Reader Questions

Reader Question: Drafting in Time Trials

In a comment on this recent post regarding drafting advantages to a leader, reader fey-ruz asks:

in cycling, team follow cars are required to maintain a minimum distance from their riders during time trials for this very reason (although i imagine the effects in that context are much smaller and dependent on the conditions, esp the wind speed, direction, and strength). FYFD, is there a simple way to understand where this upstream influence comes from? or a specific term in the navier-stokes equations that it results from?

Cars following riders during a time trial can actually make a huge difference! One study from a couple of years ago estimated that a car following a rider in a short (13.8 km) time trial could take 6 seconds off the rider’s time. The images up top show a simulation from that study with a car following at 5 meters versus 10 meters. The colors indicate the pressure field around the car and rider. Red is high pressure, blue is low pressure. Both the car and the rider have high pressure in front of them; you can think of this as a result of them pushing the air in front of them.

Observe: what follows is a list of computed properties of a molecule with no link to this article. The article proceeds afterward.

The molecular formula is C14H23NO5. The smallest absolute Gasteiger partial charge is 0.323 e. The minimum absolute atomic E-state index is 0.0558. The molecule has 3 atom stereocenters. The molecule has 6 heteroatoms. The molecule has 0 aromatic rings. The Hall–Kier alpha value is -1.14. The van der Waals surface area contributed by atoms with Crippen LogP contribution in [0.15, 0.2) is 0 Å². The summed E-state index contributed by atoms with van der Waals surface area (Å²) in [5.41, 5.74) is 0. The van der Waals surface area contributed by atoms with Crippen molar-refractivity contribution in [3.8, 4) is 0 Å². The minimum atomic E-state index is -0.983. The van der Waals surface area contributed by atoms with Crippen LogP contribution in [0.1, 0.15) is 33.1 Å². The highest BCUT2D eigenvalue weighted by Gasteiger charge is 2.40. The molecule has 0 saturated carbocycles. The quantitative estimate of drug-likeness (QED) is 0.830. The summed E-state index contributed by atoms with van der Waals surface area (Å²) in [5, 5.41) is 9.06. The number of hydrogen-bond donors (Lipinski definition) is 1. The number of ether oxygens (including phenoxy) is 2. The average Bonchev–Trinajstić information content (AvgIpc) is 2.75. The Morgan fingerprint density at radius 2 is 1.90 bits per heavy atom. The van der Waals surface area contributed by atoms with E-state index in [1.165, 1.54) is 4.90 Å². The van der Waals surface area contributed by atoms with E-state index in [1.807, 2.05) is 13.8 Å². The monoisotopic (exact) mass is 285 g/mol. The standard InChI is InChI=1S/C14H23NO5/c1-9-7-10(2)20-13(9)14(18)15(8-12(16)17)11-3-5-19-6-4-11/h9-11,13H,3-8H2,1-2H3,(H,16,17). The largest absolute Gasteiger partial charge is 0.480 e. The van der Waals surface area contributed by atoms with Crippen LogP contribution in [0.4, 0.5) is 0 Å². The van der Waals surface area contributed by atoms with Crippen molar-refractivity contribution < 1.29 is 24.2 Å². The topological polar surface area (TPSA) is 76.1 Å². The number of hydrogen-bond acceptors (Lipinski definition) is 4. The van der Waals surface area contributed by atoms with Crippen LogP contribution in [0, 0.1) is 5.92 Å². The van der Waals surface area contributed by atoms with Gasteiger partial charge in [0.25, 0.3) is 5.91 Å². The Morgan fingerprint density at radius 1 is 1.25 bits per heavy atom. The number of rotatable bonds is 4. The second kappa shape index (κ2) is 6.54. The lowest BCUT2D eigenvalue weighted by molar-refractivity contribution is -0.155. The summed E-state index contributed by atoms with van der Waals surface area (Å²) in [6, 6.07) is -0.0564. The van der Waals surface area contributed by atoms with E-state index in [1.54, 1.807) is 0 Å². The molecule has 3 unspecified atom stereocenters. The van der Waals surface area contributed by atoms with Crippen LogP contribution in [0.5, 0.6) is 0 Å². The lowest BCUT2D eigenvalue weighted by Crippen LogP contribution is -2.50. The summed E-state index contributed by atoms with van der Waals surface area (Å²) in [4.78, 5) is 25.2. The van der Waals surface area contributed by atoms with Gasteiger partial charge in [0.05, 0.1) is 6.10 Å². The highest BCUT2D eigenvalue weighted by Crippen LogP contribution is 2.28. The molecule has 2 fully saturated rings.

A large part of the rider’s drag comes from the difference in pressure ahead and behind them. (For a look at flow around a cyclist that focuses on velocity instead, check out my video on cycling aerodynamics.) When a car drives close behind a cyclist, it’s essentially pushing air ahead of it and into the cyclist’s wake. This actually reduces the difference in pressure between the cyclist’s front and back sides, thereby reducing his drag. Because cars are large, they have an oversized effect in this regard, but having a motorbike or another rider nearby also helps the lead cyclist aerodynamically.

As for the Navier-Stokes equation – this effect isn’t one that you can really pin down to a single term since it’s a consequence of the flow overall. (Image credits: TU Eindhoven; K. Ramon)

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